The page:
By Francesca Merico, CI International Delegate in Geneva
According to the United Nations Development Programme (UNDP), HIV has inflicted the “single greatest reversal in human development” in modern history. In 28 years, HIV and AIDS has become a global emergency, responsible for the deaths of some 25 million people. In sub-Saharan Africa, the region most affected by the epidemic, approximately 60 percent of adults living with HIV are women.
The pandemic continues to cause untold physical, emotional, and spiritual pain, exacerbates human rights abuses, and disrupts family integrity and harmony. In the countries most heavily affected, HIV has reduced life expectancy by more than 20 years, causing dangerous consequences for the transfer of knowledge and values from one generation to the next. It has slowed economic growth, and deepened household poverty.
Today, despite the fact that 33 million people are living with HIV, many more do not know whether or not they have the virus and others do not know the difference between HIV infection and AIDS – the stage where a person’s immune system is seriously damaged and they may be unable to fend off serious infections, cancers, and other illnesses. Although special medicines to treat HIV have been developed, 70 percent of adults and 85 percent of children living with HIV lack access to much needed treatment.
Even though the transmission of HIV from an HIV-positive mother to her child can be avoided, 90 percent of the children living with HIV contracted the virus from their mothers.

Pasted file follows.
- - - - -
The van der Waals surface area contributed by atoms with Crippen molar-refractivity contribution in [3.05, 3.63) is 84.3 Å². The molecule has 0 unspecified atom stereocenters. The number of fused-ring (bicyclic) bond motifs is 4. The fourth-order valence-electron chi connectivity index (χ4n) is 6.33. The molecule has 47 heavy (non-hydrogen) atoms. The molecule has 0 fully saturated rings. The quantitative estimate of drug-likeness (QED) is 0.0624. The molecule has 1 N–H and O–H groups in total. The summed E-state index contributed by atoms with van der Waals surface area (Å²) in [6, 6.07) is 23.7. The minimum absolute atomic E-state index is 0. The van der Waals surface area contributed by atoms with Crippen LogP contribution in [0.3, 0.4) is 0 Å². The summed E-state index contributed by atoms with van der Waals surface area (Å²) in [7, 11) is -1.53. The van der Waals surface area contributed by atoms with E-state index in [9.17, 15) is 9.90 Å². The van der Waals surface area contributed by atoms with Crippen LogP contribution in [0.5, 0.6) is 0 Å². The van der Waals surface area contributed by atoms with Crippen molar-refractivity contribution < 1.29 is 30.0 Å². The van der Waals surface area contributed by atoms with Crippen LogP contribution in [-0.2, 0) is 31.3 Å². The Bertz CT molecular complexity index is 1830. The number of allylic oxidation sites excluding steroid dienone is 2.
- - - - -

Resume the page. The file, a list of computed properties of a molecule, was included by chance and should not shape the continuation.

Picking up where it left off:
World AIDS Day is an occasion to reflect on all these challenges as well as to reflect on the significance of HIV and AIDS for each and every one of us and especially for the Caritas Confederation which is called upon to serve the most vulnerable and marginalised members of our human community, including those living with or affected by HIV and AIDS.
For me, HIV and AIDS means the little hands and faces of the children I have met, hugged and spent time with. AIDS is their smiles, but also their suffering. It is the sadness and despair of the mothers queuing at the Lea Toto center in Kariobanghi or at the Korogocho clinic in Kenya hoping for some help for their babies; it is the distress of young men who have no more energy left to work and support their loved ones. It is all the grandmothers taking care of their grandchildren orphaned due to AIDS.
The theme for World AIDS Day this year is “leadership”. Leadership highlights the discrepancy between the commitments made to halt the spread of HIV and the actions taken to implement such promises.
This theme makes me think of the many people working for Caritas and other Catholic organisations, who are leading the AIDS response: Ann, Jane and Montserrat from CAFOD, Fr. Anthony and Fr. John from Caritas Vietnam, Klemens from MMI, Hernan, Rebecca and Juan Bosco in Mexico, Bob with CI, Nina at Misereor, Maria and Encarna in Kenya, Deirdre, Caroline and Finola at Trocaire, Ana Isabel from Caritas El Salvador, Vincent from Uganda, Rabia from CMMB, Burchard from Missio, Claudia from Kindermissionswerk, Fr. Michael Czerny from Africa Jesuit AIDS Network, Sr. Donata from the Health Commission of the Unions of Superiors General, and Greg from CRS.
Today, I am grateful to all of them for their engagement, commitment and passion for fighting HIV and AIDS.